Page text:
Cameron’s intention to go ahead with the proposed badger cull should surprise nobody who is aware of this man’s involvement with blood sports, and his general indifference to the infliction of cruelty on animals.
This carnage will, of course, be ongoing and will be repeated annually, despite the scientific evidence that in areas surrounding the cull, the badger population will actually increase.
Of course the problem of TB in cattle will persist because the assault on the immune systems of these animals by the routine administration of drugs, antibiotics, and hormones will continue unabated.
When the badgers have been wiped out, the farmers and their political lackeys will instead persecute the deer or another of the species of wildlife that carries TB.
No doubt, the widespread ignoring by farmers of bio security measures at markets will also continue. A case of a farmer in Powys recently given a suspended sentence for reversing name tags on infected animals is probably the tip of an iceberg.
Mr Cameron already has the worst record on animal welfare of any prime minister in living memory.
He has introduced the export of live pigs to China (generally considered to be the worst country in the world for its treatment of animals), and has condoned the introduction of mega pig and dairy farms; he has permitted the sale of meat from the offspring of genetically modified animals, and has made it no longer mandatory to employ vets at markets; he has also refused to allow the prosecution of abattoirs that have been exposed in covert video evidence for gross cruelty and violations of the law.
Mr Cameron’s intention to try to reverse the hunting ban, despite the fact that even most Conservative voters support the ban, demonstrates clearly that he has no interest whatsoever in the principles of democracy, but is solely intent on promoting his own agenda.
Those so-called animal lovers in Witney who voted for him should hang their heads in shame.
PETER LANGLEY Windmill Road Headington Oxford
AHEAD of the imminent decision on badger culling in England, readers might ask themselves what do black cats and badgers have in common?
The answer is that both have been persecuted for what amounts to superstition and hysteria. Today we are incredulous at the idea that black cats were once accused of witchcraft and causing bad luck, but now a similarly bizarre war is being waged on the humble badger.
The idea that our wildlife holds the key to ending the TB epidemic in cattle was roundly disproved by the 10-year study by the Independent Scientific Group, which concluded that badger culling cannot meaningfully contribute to the control of bovine TB in Britain.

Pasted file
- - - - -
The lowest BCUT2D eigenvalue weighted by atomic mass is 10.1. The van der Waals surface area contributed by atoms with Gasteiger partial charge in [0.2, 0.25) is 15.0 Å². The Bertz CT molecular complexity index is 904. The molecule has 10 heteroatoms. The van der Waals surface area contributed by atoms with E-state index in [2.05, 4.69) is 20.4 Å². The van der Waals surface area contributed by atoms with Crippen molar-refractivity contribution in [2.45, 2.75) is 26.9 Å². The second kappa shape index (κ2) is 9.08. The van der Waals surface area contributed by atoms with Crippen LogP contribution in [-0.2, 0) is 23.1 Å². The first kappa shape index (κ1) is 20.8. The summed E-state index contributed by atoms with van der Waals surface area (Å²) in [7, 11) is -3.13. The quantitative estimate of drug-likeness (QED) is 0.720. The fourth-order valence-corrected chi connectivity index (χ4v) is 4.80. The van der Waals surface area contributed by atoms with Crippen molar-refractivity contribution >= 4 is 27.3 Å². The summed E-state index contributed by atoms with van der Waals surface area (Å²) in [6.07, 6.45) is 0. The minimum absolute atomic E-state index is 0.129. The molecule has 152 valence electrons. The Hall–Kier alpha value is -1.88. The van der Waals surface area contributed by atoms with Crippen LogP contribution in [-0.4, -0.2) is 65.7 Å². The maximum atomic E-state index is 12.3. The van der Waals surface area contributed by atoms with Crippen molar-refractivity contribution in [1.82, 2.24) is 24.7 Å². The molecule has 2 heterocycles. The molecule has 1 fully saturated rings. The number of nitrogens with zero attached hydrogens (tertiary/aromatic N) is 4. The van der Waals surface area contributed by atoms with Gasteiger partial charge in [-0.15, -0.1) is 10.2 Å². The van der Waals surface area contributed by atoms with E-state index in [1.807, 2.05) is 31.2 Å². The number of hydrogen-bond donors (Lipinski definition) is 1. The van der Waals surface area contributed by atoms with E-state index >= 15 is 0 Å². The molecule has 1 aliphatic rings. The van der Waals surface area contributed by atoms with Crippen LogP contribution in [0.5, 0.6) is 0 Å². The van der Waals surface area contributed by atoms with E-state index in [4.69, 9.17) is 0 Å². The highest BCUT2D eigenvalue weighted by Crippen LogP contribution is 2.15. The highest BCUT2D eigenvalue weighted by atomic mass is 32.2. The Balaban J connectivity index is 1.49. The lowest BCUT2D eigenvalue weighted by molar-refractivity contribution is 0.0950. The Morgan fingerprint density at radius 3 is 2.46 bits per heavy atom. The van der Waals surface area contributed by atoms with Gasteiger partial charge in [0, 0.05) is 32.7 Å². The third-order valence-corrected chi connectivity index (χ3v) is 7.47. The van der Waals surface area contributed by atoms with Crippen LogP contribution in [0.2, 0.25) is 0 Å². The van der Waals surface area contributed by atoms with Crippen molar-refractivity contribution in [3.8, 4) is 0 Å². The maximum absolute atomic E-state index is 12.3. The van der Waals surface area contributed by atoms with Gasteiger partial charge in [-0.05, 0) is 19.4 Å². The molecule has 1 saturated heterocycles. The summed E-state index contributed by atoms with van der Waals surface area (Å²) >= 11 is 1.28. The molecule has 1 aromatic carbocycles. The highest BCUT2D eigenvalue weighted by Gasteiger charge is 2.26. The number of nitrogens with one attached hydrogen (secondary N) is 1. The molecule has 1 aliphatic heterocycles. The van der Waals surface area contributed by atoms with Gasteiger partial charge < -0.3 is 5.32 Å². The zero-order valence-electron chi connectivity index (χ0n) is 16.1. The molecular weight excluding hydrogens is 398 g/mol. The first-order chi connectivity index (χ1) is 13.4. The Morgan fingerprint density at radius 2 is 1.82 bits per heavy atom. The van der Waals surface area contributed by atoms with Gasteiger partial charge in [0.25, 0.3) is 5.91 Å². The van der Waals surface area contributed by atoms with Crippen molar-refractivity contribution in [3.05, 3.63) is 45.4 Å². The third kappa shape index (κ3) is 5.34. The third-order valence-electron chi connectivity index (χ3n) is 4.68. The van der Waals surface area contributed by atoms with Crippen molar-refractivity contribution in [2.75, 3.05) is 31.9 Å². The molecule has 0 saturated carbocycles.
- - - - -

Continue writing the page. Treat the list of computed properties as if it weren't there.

Yet the calls for badger blood continue unabated – and could soon become reality.
While in Wales the Government has decided to review the science, the future of English badgers lies in the balance.
Officials in Westminster are due to decide on the fate of badgers in the next few weeks – and potentially sign their death warrant. The nightmare scenario will see thousands of them caged and shot – or chased around woodland by men with guns.
However, the reason for this call to slaughter does not stand up to scrutiny and it is worth bursting a few myths about TB in cattle.
Readers might be interested to hear that TB is rarely fatal in cows, with signs of infection usually only appearing in advanced cases. However, it does lead to reduced milk yields, making it a particular concern for dairy farmers looking to maximise their profits.
Within the next few years, an oral vaccine for cattle will be available, but why isn’t as much effort being put into pursuing this non-lethal solution as is being put into the rabid call for mass badger slaughter?
The bottom line is that TB is a cattle disease and the main vector is cattle-to-cattle transmission. In fact, 13 million cattle movements are made each year in the UK. TB is spreading to new areas and badgers are blamed despite them being highly territorial and rarely straying from their patch.
In reality, the persecution of badgers has little to do with science or common sense, but has a lot to do with politicians attempting to please those voters that help keep them in power.
Readers also have to ask themselves if they want to support an industry that has declared war on our wildlife. If you don’t, then the easiest way is to not give it your money, and the best way to do that is to go vegan, or at least cut down on dairy and meat consumption.
Justin Kerswell Viva!